Former Austin mayor pro tem and Democrat Sheryl Cole said she will continue campaigning for House District 46 Tuesday afternoon despite Rep. Dawnna Dukes returning to her seat.
“I’m telling you that I’m all in whether there’s a special election or it is in the Democratic primary,” Cole said.
Cole updated the community and media of her intentions to keep campaigning during a press conference at Sam’s BBQ in East Austin.
Dukes confirmed to the Texas Tribune in an email Monday she would be present today when the state Legislature reconvenes, although in September she announced plans to retire when it did.
Dukes in September said she would step down for medical reasons.
“My doctors gave me the green light and I decided to ensure District 46 had experienced representation starting on Opening Day,” Dukes said in the email.
On Tuesday Travis County District Attorney Margaret Moore will meet with Texas Rangers over an investigation of Dukes’ use of campaign funds and staff. Moore will announce Saturday whether to indict Dukes.
Cole was asked about Dukes remaining for a 12th term and how the ethics case affects her views of Dukes and her time in session.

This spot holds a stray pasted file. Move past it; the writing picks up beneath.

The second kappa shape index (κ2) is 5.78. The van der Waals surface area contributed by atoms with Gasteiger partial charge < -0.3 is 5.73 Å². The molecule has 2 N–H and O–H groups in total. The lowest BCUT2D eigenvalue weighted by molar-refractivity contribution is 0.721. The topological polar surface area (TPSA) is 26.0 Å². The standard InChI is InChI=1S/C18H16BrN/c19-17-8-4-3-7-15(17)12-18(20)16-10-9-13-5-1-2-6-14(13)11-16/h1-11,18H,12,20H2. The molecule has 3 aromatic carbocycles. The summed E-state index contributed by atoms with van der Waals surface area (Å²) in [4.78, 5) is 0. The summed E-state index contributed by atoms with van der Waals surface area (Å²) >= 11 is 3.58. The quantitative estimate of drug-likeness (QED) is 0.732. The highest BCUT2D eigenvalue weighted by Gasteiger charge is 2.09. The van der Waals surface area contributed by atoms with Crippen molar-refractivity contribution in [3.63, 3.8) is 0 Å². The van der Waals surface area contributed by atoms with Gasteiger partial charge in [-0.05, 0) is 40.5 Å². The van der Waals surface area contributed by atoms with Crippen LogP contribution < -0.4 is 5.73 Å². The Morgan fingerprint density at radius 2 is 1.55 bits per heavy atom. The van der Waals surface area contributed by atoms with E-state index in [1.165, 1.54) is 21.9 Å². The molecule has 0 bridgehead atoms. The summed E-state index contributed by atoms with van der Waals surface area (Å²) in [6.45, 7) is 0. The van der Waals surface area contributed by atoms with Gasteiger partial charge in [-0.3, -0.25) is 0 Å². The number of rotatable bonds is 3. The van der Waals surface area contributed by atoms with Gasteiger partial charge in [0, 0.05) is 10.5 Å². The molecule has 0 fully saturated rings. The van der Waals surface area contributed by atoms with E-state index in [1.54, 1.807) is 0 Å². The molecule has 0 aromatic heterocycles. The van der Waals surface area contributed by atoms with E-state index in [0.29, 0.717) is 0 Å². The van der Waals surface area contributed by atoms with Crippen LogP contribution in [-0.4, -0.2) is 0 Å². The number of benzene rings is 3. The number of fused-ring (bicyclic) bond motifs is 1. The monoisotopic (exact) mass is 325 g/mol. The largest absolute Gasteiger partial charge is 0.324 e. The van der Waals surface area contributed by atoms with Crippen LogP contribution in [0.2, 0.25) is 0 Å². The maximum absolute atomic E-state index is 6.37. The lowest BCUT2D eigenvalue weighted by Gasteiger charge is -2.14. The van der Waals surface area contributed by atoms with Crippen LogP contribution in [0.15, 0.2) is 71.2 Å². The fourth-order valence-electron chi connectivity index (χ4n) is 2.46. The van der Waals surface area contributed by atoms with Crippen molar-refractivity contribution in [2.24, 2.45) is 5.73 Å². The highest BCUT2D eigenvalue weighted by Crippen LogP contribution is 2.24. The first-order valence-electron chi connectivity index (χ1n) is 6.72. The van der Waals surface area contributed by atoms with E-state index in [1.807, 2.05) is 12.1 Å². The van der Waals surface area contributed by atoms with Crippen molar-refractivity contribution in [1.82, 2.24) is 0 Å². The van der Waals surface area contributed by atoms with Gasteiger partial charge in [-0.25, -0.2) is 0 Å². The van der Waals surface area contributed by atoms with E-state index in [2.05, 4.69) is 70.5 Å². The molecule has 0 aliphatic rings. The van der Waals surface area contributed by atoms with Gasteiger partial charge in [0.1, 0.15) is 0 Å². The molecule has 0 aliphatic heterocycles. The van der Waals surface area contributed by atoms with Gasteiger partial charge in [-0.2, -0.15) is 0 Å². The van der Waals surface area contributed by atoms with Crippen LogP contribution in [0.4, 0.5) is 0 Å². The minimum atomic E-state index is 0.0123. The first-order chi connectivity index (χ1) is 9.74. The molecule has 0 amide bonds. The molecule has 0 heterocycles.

“I don't have a particular comment on [the reversal] other than it speaks for itself,” Cole said. “I think that there’s clearly a consensus in the community for a fresh start.”
A special election must be called by Gov. Greg Abbott once he receives a resignation letter by Dukes, but Cole and other potential candidates said they will remain on the invisible campaign trail.
The heavily democratic HD46 includes North and East Austin, Pflugerville and Manor. Democrats Jose “Chito” Vela III and Nnamdi Orakwue and Republican Gabriel Nila continue campaigning.
Independent Adam Reposa and Libertarian Kevin Ludlow before Dukes’s decision to return said they would run in a special election. Vela will kick off his campaign Thursday evening at the Tres Amigos Restaurant.
Cole said she will run in a Democratic primary in 2018, carrying over her current platform to fight the state for more public education funding and affordable housing within her district.
Cole was the first African American at Austin City Council to hold an at-large position as its mayor pro tem.
“I live in the district and I wish that representative Dukes had kept her word, but since she is not going to I will be with Sheryl until the fight’s done,” Cole’s campaign manager André Treiber said.
Cole has campaigned to alleviate Austin’s homeless problem by increasing opportunities for affordable housing. As a former Parent Teacher Association president, Cole also said Texas’ recapture system, where high-property value school districts send money to the state to be redistributed among poorer ones, relies too much on taxpayers to fund public education.